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An Ordinary Murder

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Detective John Muzek reenacting the test-fire of the murder weapon at the NYPD crime lab.  

As the seven Brooklyn men are being interviewed, photographed, and fingerprinted at the ATF office, one of them says he has some information to share about “Darryl Chestnut,” the guy who’s claiming that he’s never been arrested before. He says that Chestnut is really Joseph Truman, the suspect wanted in the shooting of Clifford Birkbeck. Oh, and one more thing, says the informant: He knows where the gun is, too.

The homicide detectives pick up Truman from the ATF and bring him back to the 75th Precinct. He is read his Miranda rights and agrees to answer questions. During a 45-minute interview, he gives an oral statement that is transcribed by a detective. Truman initials each line and signs each page. He also gives a videotaped statement. He admits to having a .22 revolver and to shooting Birkbeck with it. He says that a couple of days after the murder, he “got rid of the gun to a guy named T.” Tameika is at her son’s grandfather’s funeral when she gets a breathless call from Crystal telling her to go to the precinct house. She easily picks out Truman in a lineup. After she makes the identification, the cops again tell her to stay away from home to be safe. Now they have the bullets, the eyewitness, the suspect, and the confession—the last piece of the case is the gun.

January 27, 2006
Joint Firearms Task Force, Sunset Park, Brooklyn

With Truman in police custody, the JFTF turns its attention to finding T and the murder weapon. The informant who tipped off the investigators—let’s call him Snitch—tells the task force that he knows about the murder and the gun because he’s a friend of Truman’s and heard him bragging about it. He says that the gun is a .22 revolver and adds that he also knows T. He’s coughed up a lot of dirt now, and he might think he’s earned enough good-­citizenship points to lighten the five-year federal sentence he’s looking at. But since he’s the one who knows the guy who’s got the gun, guess what? He’s the one who’s going to get wired and sent in to make the buy.

“It makes my stress level go down a little bit,” says Lieutenant Mike Rogers. A compact, light-­skinned black dude with a fade, ­double-pierced ears, and the Van Dyke that is the new-school version of the classic cop mustache, Rogers looks a little like the rapper Ghostface Killah, but he’s the commander of the NYPD officers on the JFTF. “I have less of a heartache knowing it’s a guy who deals with this guy anyway—and was probably in his house yesterday. Should be no problem with him coming in now.” But Snitch doesn’t just go off on his own. He will make the buy under the surveillance of the JFTF.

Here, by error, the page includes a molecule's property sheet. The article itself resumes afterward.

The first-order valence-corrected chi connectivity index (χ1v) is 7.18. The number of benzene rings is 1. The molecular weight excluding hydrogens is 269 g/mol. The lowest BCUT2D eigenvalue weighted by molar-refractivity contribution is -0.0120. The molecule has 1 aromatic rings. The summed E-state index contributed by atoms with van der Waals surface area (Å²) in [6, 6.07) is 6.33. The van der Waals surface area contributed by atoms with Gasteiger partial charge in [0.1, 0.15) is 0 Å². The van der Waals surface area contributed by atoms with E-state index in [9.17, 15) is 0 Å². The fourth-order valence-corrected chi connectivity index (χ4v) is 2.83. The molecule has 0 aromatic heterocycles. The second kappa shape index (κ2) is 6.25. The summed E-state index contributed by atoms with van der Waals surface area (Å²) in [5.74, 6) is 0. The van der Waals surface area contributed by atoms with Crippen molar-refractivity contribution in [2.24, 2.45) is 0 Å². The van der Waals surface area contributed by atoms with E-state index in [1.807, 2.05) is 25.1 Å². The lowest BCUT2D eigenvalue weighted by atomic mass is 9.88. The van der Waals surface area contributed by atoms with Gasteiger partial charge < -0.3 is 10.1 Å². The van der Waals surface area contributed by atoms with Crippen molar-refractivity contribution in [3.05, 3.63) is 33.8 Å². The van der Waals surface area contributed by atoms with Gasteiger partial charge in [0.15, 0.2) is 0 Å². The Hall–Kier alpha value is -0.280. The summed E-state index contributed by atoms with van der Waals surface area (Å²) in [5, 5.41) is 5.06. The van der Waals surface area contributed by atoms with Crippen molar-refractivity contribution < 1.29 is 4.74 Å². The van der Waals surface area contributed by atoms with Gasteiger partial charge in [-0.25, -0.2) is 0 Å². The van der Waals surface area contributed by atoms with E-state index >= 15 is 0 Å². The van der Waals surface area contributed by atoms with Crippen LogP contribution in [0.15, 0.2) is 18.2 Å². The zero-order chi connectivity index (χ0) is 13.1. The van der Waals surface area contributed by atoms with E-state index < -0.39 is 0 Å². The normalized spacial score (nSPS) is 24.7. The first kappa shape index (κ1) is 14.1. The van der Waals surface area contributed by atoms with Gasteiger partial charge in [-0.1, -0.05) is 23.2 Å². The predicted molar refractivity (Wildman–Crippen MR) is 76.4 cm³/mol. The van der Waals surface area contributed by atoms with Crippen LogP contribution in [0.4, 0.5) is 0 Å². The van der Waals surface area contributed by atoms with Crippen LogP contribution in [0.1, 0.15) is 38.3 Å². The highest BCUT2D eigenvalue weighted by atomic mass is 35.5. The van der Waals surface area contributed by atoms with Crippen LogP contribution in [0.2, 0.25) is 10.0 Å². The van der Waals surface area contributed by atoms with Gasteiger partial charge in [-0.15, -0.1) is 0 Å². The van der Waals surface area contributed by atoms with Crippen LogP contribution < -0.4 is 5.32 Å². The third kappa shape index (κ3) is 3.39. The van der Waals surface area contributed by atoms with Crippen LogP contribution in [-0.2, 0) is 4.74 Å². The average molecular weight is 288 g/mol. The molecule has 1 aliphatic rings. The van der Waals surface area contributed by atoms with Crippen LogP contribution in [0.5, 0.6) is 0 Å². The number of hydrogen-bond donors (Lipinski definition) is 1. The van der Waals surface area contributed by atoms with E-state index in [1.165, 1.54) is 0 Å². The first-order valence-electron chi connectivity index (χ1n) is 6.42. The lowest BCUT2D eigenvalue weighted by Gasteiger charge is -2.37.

The JFTF team looks as though it’s been staffed by central casting, with detectives and agents who are black, Latino, Italian—and Special Agent Renee Repasky in the Jodie Foster role. Repasky, who will supervise Snitch, is a five-foot-one, 27-year-old strawberry blonde from New Jersey who is prone to blushing and looks like she probably still gets carded. On undercover operations, she’s on the cover team that monitors the detectives and agents wearing wires—and moves in with shotguns, submachine guns, and assault rifles if things go south. The cover team also makes the arrests during a bust. “People are shocked to find out what I do for a living,” she says. But she has no trouble getting the proper respect from criminals. “Nobody really says anything,” she says. “But then again, who is going to say something to me when I have a gun in my hand?”

Repasky works with Snitch on his story about why he wants to get his hands on the revolver. Then he calls T as she listens in. T tells Snitch that he handed off the hot handgun to yet another guy. Repasky coaches Snitch: He can’t seem too interested, and he can’t call too often, but they have to move faster than the news out on the street that he’s been arrested. Seven days after the buy-and-bust, Repasky and Snitch have a date to buy the gun that killed Clifford Birkbeck for $300.

February 2, 2006
Joint Firearms Task Force, East New York, Brooklyn

On the day of an operation, a tactical plan, complete with printouts from MapQuest, goes around to everyone at the JFTF. At the appointed hour, usually in the evening, the team members drive over in separate cars to “tac up” at an out-of-the-way location, like a parking lot or a cemetery. The group members, all in street clothes, gather in a circle to review the plan with flashlights and discuss the particulars of “the set” where the buy will take place, which codes will be used if the situation goes bad, and whose car is the designated ambulance in case of emergency. As the time draws near for contact to be made with the seller, even on a buy that seems unlikely to cause the team any trouble, you can feel the tension. A few guys light cigars, and expletives rise overhead, mingling with the smoke, as they get into street mode. Bulletproof vests are Velcroed on by everyone except the undercovers. “When you say, ‘Let’s go,’ you still get butterflies,” says Sergeant Charles Giglio, an Irish-­Italian father of three who serves with Repasky on the JFTF cover team. “You can’t get complacent—‘It’s just another buy’—you never know.”


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